Department of the Interior
|Office of the Secretary||
Contact: John Wright
|For Immediate Release: June 10, 2005||
Interior Department Managers to Work with States, Counties, Tribes
in Early Stages of Environmental Studies
WASHINGTON-The Interior Department today announced a notice of final change to operating procedures that would give local, state and tribal governments a greater say in the early stages of environmental studies. The procedures which will modify Interior's Departmental Manual Chapter (516 DM 2.5) were published in the Federal Register on June 6, 2005.
"This is an important change in the way we do business," Norton said. "Local communities, states and tribes should be at the table to provide their input when public land-management issues are addressed."
The new procedures make clear that Interior managers department-wide will be required to proactively work with federal, state, local and tribal governments through cooperating agency relationships when preparing environmental impact statements under the National Environmental Policy Act.
In early March 2005, the Bureau of Land Management completed its final rule on land-management decisions and established uniform eligibility criteria for federal and state agencies and tribal and local governments to apply for and become cooperating agencies.
Norton noted that the changes to the procedures support comments received early this year, requesting the rule change for all Interior bureaus. The changes also support an Executive Order on Facilitation of Cooperative Conservation, signed by President Bush on August 26, 2004. That order directs Interior and other federal agencies to implement laws that relate to the environment and natural resources in a manner that promotes cooperative conservation of natural resources through collaboration with an appropriate inclusion of local participation in federal decision-making.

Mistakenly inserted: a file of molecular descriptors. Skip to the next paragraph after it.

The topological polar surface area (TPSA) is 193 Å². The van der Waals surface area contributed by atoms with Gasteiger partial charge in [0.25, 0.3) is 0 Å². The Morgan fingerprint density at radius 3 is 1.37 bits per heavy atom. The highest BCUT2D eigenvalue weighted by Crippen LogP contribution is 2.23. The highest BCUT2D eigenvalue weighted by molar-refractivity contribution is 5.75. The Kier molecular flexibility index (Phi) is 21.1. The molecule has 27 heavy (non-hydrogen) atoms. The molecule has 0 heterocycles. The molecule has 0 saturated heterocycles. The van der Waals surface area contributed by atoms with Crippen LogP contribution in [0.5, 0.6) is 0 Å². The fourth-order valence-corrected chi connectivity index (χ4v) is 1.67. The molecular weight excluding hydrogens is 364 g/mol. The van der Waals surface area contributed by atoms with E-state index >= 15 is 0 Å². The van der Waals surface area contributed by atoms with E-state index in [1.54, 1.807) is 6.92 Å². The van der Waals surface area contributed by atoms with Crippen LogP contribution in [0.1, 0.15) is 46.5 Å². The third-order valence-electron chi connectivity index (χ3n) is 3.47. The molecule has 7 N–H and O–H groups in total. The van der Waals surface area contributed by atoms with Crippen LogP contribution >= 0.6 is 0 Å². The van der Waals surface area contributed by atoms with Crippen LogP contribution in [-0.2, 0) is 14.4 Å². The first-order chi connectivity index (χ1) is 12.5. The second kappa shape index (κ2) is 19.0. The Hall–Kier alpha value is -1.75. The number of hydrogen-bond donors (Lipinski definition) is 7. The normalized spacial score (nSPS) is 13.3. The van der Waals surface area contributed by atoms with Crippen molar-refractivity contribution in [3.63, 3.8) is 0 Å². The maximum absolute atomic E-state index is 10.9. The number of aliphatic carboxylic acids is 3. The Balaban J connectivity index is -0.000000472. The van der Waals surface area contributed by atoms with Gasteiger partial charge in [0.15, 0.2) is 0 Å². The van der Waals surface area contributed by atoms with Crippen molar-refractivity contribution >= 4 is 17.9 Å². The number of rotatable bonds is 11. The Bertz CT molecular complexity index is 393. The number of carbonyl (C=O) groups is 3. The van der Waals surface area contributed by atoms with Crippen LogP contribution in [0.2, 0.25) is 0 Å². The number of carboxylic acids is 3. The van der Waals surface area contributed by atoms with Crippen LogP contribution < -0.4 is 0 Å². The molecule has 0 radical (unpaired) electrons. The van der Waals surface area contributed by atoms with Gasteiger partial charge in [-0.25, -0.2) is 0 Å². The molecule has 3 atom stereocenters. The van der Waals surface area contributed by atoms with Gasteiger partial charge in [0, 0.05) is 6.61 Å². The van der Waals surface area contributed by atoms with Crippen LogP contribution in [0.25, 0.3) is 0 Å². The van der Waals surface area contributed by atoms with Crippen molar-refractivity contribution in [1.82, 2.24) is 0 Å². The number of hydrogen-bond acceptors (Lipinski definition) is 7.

"We look forward to having our managers working with local, state and tribal governments as cooperating agents," Norton said. "This will help us to provide broader public participation in resource-management decisions and will ultimately generate more effective on-the-ground solutions."
The changes to the procedures in the Department's Manual Chapter will require all DOI bureaus to invite qualified government entities to participate as cooperating agencies when the bureau is developing environmental impact statements. The Departmental Manual is the guidance document that outlines in detail how each agency of the department will operate.
The Interior Department has long recognized a distinct role for state, local and tribal government in land-management planning activities, which is consistent with Secretary Norton's 4C's, communication, consultation and cooperation - all in the service of conservation. The practice has never been formally recognized or required in DOI regulations, until now.
Under the new operating procedures, departmental bureaus will have the responsibility to reach out to their partners by encouraging them to collaborate in the preparation of environmental impact statements required under the National Environmental Policy Act and in the land-use planning process.
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